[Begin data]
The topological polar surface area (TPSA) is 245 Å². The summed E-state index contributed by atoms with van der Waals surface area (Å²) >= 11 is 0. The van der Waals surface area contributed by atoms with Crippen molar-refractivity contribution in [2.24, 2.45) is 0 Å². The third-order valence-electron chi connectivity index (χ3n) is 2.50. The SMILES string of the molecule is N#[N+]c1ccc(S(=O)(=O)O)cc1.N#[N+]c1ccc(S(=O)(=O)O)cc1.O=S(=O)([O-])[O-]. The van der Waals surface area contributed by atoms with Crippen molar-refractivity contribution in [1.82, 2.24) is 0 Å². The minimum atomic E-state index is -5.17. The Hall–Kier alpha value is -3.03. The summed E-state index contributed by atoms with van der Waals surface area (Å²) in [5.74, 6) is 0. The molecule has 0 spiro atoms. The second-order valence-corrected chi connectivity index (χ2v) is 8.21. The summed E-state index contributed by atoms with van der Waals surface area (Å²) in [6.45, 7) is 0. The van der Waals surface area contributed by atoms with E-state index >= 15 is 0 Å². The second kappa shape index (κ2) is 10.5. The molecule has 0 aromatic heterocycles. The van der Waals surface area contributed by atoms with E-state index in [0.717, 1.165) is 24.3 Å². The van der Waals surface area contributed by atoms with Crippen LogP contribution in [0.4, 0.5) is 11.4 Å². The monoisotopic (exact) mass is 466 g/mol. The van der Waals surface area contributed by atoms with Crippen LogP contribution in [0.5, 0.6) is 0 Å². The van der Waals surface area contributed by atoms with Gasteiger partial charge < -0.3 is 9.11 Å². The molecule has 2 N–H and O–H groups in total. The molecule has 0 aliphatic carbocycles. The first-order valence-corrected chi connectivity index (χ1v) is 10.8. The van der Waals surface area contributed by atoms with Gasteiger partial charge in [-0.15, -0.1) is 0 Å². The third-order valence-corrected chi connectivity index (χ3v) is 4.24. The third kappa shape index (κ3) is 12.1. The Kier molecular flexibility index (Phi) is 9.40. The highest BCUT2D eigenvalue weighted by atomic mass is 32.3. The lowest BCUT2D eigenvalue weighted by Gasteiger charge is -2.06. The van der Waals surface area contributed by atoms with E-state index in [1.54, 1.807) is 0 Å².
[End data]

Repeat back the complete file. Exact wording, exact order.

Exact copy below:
The topological polar surface area (TPSA) is 245 Å². The summed E-state index contributed by atoms with van der Waals surface area (Å²) >= 11 is 0. The van der Waals surface area contributed by atoms with Crippen molar-refractivity contribution in [2.24, 2.45) is 0 Å². The third-order valence-electron chi connectivity index (χ3n) is 2.50. The SMILES string of the molecule is N#[N+]c1ccc(S(=O)(=O)O)cc1.N#[N+]c1ccc(S(=O)(=O)O)cc1.O=S(=O)([O-])[O-]. The van der Waals surface area contributed by atoms with Crippen molar-refractivity contribution in [1.82, 2.24) is 0 Å². The minimum atomic E-state index is -5.17. The Hall–Kier alpha value is -3.03. The summed E-state index contributed by atoms with van der Waals surface area (Å²) in [5.74, 6) is 0. The molecule has 0 spiro atoms. The second-order valence-corrected chi connectivity index (χ2v) is 8.21. The summed E-state index contributed by atoms with van der Waals surface area (Å²) in [6.45, 7) is 0. The van der Waals surface area contributed by atoms with E-state index >= 15 is 0 Å². The second kappa shape index (κ2) is 10.5. The molecule has 0 aromatic heterocycles. The van der Waals surface area contributed by atoms with E-state index in [0.717, 1.165) is 24.3 Å². The van der Waals surface area contributed by atoms with Crippen LogP contribution in [0.4, 0.5) is 11.4 Å². The monoisotopic (exact) mass is 466 g/mol. The van der Waals surface area contributed by atoms with Crippen LogP contribution in [0.5, 0.6) is 0 Å². The van der Waals surface area contributed by atoms with Gasteiger partial charge < -0.3 is 9.11 Å². The molecule has 2 N–H and O–H groups in total. The molecule has 0 aliphatic carbocycles. The first-order valence-corrected chi connectivity index (χ1v) is 10.8. The van der Waals surface area contributed by atoms with Gasteiger partial charge in [-0.15, -0.1) is 0 Å². The third-order valence-corrected chi connectivity index (χ3v) is 4.24. The third kappa shape index (κ3) is 12.1. The Kier molecular flexibility index (Phi) is 9.40. The highest BCUT2D eigenvalue weighted by atomic mass is 32.3. The lowest BCUT2D eigenvalue weighted by Gasteiger charge is -2.06. The van der Waals surface area contributed by atoms with E-state index in [1.54, 1.807) is 0 Å².